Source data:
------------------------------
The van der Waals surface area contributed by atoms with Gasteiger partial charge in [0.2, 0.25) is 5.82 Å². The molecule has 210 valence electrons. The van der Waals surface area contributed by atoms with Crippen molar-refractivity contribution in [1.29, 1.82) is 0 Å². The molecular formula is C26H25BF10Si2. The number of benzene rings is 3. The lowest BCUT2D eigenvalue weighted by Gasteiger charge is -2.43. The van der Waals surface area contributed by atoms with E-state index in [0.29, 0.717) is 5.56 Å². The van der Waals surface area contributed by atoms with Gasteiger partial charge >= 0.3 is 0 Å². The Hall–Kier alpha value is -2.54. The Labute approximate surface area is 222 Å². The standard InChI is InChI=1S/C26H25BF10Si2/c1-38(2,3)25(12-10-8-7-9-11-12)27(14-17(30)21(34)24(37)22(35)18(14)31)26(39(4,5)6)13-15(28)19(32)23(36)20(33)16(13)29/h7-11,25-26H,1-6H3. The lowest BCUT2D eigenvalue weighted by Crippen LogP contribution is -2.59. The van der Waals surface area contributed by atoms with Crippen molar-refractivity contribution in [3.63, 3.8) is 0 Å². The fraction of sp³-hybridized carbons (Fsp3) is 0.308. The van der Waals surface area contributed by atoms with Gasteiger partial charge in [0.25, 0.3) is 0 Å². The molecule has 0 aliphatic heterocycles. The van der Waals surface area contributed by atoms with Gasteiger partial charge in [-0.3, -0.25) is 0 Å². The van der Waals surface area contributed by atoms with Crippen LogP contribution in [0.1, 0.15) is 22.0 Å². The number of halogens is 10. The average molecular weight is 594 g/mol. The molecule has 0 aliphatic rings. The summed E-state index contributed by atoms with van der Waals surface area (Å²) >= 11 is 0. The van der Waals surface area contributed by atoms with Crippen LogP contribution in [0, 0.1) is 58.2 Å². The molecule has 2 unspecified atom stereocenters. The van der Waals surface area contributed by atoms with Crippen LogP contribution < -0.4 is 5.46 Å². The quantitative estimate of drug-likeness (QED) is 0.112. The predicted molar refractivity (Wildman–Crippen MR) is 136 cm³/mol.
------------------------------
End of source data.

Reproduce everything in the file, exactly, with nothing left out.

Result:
The van der Waals surface area contributed by atoms with Gasteiger partial charge in [0.2, 0.25) is 5.82 Å². The molecule has 210 valence electrons. The van der Waals surface area contributed by atoms with Crippen molar-refractivity contribution in [1.29, 1.82) is 0 Å². The molecular formula is C26H25BF10Si2. The number of benzene rings is 3. The lowest BCUT2D eigenvalue weighted by Gasteiger charge is -2.43. The van der Waals surface area contributed by atoms with E-state index in [0.29, 0.717) is 5.56 Å². The van der Waals surface area contributed by atoms with Gasteiger partial charge >= 0.3 is 0 Å². The Hall–Kier alpha value is -2.54. The Labute approximate surface area is 222 Å². The standard InChI is InChI=1S/C26H25BF10Si2/c1-38(2,3)25(12-10-8-7-9-11-12)27(14-17(30)21(34)24(37)22(35)18(14)31)26(39(4,5)6)13-15(28)19(32)23(36)20(33)16(13)29/h7-11,25-26H,1-6H3. The lowest BCUT2D eigenvalue weighted by Crippen LogP contribution is -2.59. The van der Waals surface area contributed by atoms with Crippen molar-refractivity contribution in [3.63, 3.8) is 0 Å². The fraction of sp³-hybridized carbons (Fsp3) is 0.308. The van der Waals surface area contributed by atoms with Gasteiger partial charge in [0.25, 0.3) is 0 Å². The molecule has 0 aliphatic heterocycles. The van der Waals surface area contributed by atoms with Gasteiger partial charge in [-0.3, -0.25) is 0 Å². The van der Waals surface area contributed by atoms with Crippen LogP contribution in [0.1, 0.15) is 22.0 Å². The number of halogens is 10. The average molecular weight is 594 g/mol. The molecule has 0 aliphatic rings. The summed E-state index contributed by atoms with van der Waals surface area (Å²) >= 11 is 0. The van der Waals surface area contributed by atoms with Crippen LogP contribution in [0, 0.1) is 58.2 Å². The molecule has 2 unspecified atom stereocenters. The van der Waals surface area contributed by atoms with Crippen LogP contribution < -0.4 is 5.46 Å². The quantitative estimate of drug-likeness (QED) is 0.112. The predicted molar refractivity (Wildman–Crippen MR) is 136 cm³/mol.